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Saturday, 15 March 2008

After being suitably wowed by Max Bolingbroke's implementing the Disposable pattern from C# in my current language-of-obsession Scala, I was looking at some of the other features of C#/.NET which are quite nice, and wondering how they could be implemented.

One set of stuff that is available in C# is the much-talked-about LINQ system, which lets you combine and query lists in a way fairly similar to SQL. They also do a bunch of clever things (like actually translating these queries into SQL, from what I can tell) but let's gloss over that for now.

In any case, there was a few of these operators don't exist in the Scala library, and since it's fairly easy to push new things onto objects in Scala, I decided to see how easily I could model them. For kicks.

Before I start proper I should mention two things:

  • I'm assuming programming knowledge, and probably some Scala experience here. That said, if you're used to this type of language you shouldn't have too much trouble reading the code examples, and hopefully you'll like the way the language works. If there's any questions, though, just comment. I don't imagine I'm a great writer.
  • There is probably better ways to do this stuff; I'm not hugely experienced with the language (I have at least thought of alternate ways to do some of the things). I'd be interested to hear any other approaches people have on this.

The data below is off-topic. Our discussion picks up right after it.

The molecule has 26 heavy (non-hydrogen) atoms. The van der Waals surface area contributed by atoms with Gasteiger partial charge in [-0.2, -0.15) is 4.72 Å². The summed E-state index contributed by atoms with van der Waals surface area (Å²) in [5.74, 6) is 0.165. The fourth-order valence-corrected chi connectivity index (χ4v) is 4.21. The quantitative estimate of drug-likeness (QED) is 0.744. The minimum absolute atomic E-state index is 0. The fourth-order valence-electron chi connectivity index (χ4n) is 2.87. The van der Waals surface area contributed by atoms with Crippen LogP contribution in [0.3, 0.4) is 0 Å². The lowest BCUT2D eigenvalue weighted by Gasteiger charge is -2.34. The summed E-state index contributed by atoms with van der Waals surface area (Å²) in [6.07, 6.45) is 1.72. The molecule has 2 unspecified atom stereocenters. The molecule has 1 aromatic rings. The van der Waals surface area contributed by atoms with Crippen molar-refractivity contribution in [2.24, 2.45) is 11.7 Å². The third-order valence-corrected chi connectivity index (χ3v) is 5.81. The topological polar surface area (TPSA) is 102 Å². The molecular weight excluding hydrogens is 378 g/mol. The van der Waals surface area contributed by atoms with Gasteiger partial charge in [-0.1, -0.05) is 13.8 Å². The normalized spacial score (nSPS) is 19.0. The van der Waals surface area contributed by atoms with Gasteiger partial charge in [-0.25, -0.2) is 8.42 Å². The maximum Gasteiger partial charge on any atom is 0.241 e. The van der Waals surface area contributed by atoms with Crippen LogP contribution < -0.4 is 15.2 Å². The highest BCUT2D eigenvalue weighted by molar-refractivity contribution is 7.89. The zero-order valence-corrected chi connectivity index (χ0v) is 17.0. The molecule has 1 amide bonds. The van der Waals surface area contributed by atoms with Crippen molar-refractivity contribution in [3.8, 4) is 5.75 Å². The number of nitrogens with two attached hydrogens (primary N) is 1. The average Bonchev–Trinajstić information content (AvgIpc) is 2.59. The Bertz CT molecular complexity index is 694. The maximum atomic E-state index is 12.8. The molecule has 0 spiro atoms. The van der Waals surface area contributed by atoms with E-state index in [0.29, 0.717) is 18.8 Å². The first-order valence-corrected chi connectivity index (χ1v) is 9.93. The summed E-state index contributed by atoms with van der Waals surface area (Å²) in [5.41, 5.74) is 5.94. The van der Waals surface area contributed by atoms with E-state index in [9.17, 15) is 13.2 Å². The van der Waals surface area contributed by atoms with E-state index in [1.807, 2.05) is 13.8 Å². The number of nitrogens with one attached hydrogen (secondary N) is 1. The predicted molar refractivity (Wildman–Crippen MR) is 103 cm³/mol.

This is the first of two posts. In this one I'm going to set the stage, and do something simple. In the next one I'm going to continue down the same road, and so something a little more complicated.

"Adding" our own methods onto an existing class

UPDATE: This follow-up article shows a way of doing this that should make the code a bit more re-usable. The principle is pretty much the same, though.

This is just a bit of preparation for other things. Trust me when I say that we're going to want to put (or appear to put) extra methods onto objects with the Iterable trait. It's what all the cool kids are doing.

Following the naming scheme put forth by the Scala standard library, we can create a RichIterable class which will house the extra stuff we're going to be putting on the normal Iterable class, and make it a class which "wraps" an existing iterable object. With an implicit type conversion function which will wrap it up transparently, we can treat any Iterable as a RichIterable whereever the function is imported. This is done like so:

object RichIterable
{
  implicit def iterable2RichIterable[A]( iterable: Iterable[A]) = new RichIterable( iterable )
}

class RichIterable[A]( inner: Iterable[A] )
{ 
  // Extra functions go here...
}

Now all one needs to do is add the line import whatever.package.RichIterable._ and the power of these new methods will be theirs.

Pushing things into a map – toMap

This first one is the simplest of the methods I decided to implement; it is based on the ToDictionary method available in .NET. Basically the motivation is this:

I have a set of items with some distinguising property. I would like to put them into a Map object keyed on this property so I can look them, or maybe some property derived from them, up quickly.

Here's a more concrete example; we have our typical terrible-example-of-object-orientation class representing a car by its registration plate number and the name of its driver, which looks like so: